The Address Disruptor is what really puts the gameplay over the top separating it from other retro action-adventure games. This isn’t a traditional weapon with the intent to kill enemies. It allows for Trace to effectively manipulate the environment around him. This does include enemies as well. The address disruptor used in the right places can help with environmental puzzles to find secret areas, or nullify enemies before engaging them. I did find that not every enemy was made easier to defeat using the disruptor, there were a few that are harder to kill after using it.
Axiom Verge features quite a few boss fights. They’re difficulty is scaled relatively evenly, however I did find it more difficult to kill earlier bosses rather than later bosses due to the boss’ mechanics. The later few bosses were more straight forward; with less of an emphasis on finding the correct positions within the environment, determining which weapons to use, and where to inflict damage on the boss. Regardless of the exact mechanics all the bosses where fun to fight. The boss designs are definitely top tier within the game, despite some cool looking monsters. They gave off a threatening vibe, while others also had a great sense of scale.
Axiom Verge has fantastic art design. The environments are split up into sections with each having their own color and design scheme. The backgrounds are simply great to look at, with great depth that provokes a sublime feeling fitting for this mysterious land. The environments are constructed mostly through blocks. As the, dare I say it, building blocks (pun intended, yet again) they are diverse in both their range of colors and designs supplying each area with their own identity. Although the game is not just square blocks, there are also other objects and accents in the world, from bubbles to vegetation, and pipes that shoot steam to name a few. With the sublime feeling and the way the backgrounds and foregrounds game together to truly deliver a strange unknown world, it built anticipation towards what I would see and find next.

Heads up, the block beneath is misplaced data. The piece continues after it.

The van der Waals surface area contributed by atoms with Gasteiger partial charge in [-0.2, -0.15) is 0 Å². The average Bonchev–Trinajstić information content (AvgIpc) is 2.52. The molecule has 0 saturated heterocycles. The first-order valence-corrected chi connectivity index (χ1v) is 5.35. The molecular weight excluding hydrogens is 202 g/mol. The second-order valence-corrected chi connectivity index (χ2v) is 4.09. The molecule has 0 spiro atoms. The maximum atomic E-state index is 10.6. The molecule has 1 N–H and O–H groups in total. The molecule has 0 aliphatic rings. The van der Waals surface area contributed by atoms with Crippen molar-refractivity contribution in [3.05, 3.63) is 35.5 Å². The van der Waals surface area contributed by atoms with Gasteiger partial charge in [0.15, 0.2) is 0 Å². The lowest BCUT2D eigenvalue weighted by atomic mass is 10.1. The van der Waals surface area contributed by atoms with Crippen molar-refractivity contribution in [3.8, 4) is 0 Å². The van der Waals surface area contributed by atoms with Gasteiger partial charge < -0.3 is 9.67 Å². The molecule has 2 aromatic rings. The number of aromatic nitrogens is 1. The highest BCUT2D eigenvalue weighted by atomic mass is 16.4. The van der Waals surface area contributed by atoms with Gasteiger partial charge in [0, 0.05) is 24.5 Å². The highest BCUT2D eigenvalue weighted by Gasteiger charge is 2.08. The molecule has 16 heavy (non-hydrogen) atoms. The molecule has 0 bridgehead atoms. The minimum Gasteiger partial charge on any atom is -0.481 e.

The music is somewhat the unsung hero (second pun?) of Axiom Verge. It melds with the aesthetics perfectly. It is not soundtrack comprised solely of old retro ear (i.e. 16-bit) sounds, although you can hear retro influences. It’s mostly an electronic OST with solid beats, with unique blend of sounds, and at times incoherent chants. I can’t state how well the soundtrack works within the context of the game, and it’s a pleasure to listen to outside of it as well. As much as I can try to sufficiently deliver descriptions through a review, this soundtrack is an example where words are simply inadequate.
Coming into Axiom Verge knowing it was created from the mind of a single person, Tom Happ, I realized the review would be one of the more difficult ones. I didn’t want to overlook things due to the context of the game’s development. As I played through the game, I realized I didn’t have to worry about that. Everything just fell in line together. Chalk it up to lack of creative disputes between the team… because there wasn’t one. Tom didn’t have to argue, or convince other people these ideas were good and these were bad. Its’ the creative freedom and it shows in the game. The environment’s design, music, setting, and narrative work so well together. As well as game’s unique weapons and functions. Axiom Verge is fun to play, explore, and experience.